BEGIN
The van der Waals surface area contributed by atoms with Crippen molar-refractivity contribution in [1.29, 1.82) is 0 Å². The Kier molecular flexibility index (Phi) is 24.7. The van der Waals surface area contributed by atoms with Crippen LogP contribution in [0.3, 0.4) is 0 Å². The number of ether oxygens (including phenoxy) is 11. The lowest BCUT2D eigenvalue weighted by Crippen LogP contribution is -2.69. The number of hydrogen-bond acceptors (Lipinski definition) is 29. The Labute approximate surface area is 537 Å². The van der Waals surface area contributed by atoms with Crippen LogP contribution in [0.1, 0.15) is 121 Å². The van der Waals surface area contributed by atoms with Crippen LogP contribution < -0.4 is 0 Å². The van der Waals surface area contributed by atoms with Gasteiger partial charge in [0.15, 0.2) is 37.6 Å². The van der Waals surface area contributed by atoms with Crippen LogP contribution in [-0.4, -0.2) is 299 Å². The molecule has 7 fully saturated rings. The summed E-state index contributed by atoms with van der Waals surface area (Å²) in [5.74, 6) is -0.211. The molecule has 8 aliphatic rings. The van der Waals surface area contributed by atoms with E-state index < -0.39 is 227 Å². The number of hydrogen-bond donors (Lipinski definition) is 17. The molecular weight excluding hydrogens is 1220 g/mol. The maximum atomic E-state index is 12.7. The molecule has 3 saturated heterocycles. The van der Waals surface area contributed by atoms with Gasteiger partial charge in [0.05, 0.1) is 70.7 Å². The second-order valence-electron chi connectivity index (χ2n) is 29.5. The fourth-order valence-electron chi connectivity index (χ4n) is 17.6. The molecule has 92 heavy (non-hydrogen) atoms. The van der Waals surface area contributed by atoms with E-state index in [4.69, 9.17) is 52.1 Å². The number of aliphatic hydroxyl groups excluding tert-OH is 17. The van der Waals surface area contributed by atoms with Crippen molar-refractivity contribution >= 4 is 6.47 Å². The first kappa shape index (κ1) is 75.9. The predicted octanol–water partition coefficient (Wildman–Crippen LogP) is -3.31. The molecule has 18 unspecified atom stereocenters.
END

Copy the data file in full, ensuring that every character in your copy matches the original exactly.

The van der Waals surface area contributed by atoms with Crippen molar-refractivity contribution in [1.29, 1.82) is 0 Å². The Kier molecular flexibility index (Phi) is 24.7. The van der Waals surface area contributed by atoms with Crippen LogP contribution in [0.3, 0.4) is 0 Å². The number of ether oxygens (including phenoxy) is 11. The lowest BCUT2D eigenvalue weighted by Crippen LogP contribution is -2.69. The number of hydrogen-bond acceptors (Lipinski definition) is 29. The Labute approximate surface area is 537 Å². The van der Waals surface area contributed by atoms with Crippen LogP contribution in [0.1, 0.15) is 121 Å². The van der Waals surface area contributed by atoms with Crippen LogP contribution < -0.4 is 0 Å². The van der Waals surface area contributed by atoms with Gasteiger partial charge in [0.15, 0.2) is 37.6 Å². The van der Waals surface area contributed by atoms with Crippen LogP contribution in [-0.4, -0.2) is 299 Å². The molecule has 7 fully saturated rings. The summed E-state index contributed by atoms with van der Waals surface area (Å²) in [5.74, 6) is -0.211. The molecule has 8 aliphatic rings. The van der Waals surface area contributed by atoms with E-state index < -0.39 is 227 Å². The number of hydrogen-bond donors (Lipinski definition) is 17. The molecular weight excluding hydrogens is 1220 g/mol. The maximum atomic E-state index is 12.7. The molecule has 3 saturated heterocycles. The van der Waals surface area contributed by atoms with Gasteiger partial charge in [0.05, 0.1) is 70.7 Å². The second-order valence-electron chi connectivity index (χ2n) is 29.5. The fourth-order valence-electron chi connectivity index (χ4n) is 17.6. The molecule has 92 heavy (non-hydrogen) atoms. The van der Waals surface area contributed by atoms with E-state index in [4.69, 9.17) is 52.1 Å². The number of aliphatic hydroxyl groups excluding tert-OH is 17. The van der Waals surface area contributed by atoms with Crippen molar-refractivity contribution >= 4 is 6.47 Å². The first kappa shape index (κ1) is 75.9. The predicted octanol–water partition coefficient (Wildman–Crippen LogP) is -3.31. The molecule has 18 unspecified atom stereocenters.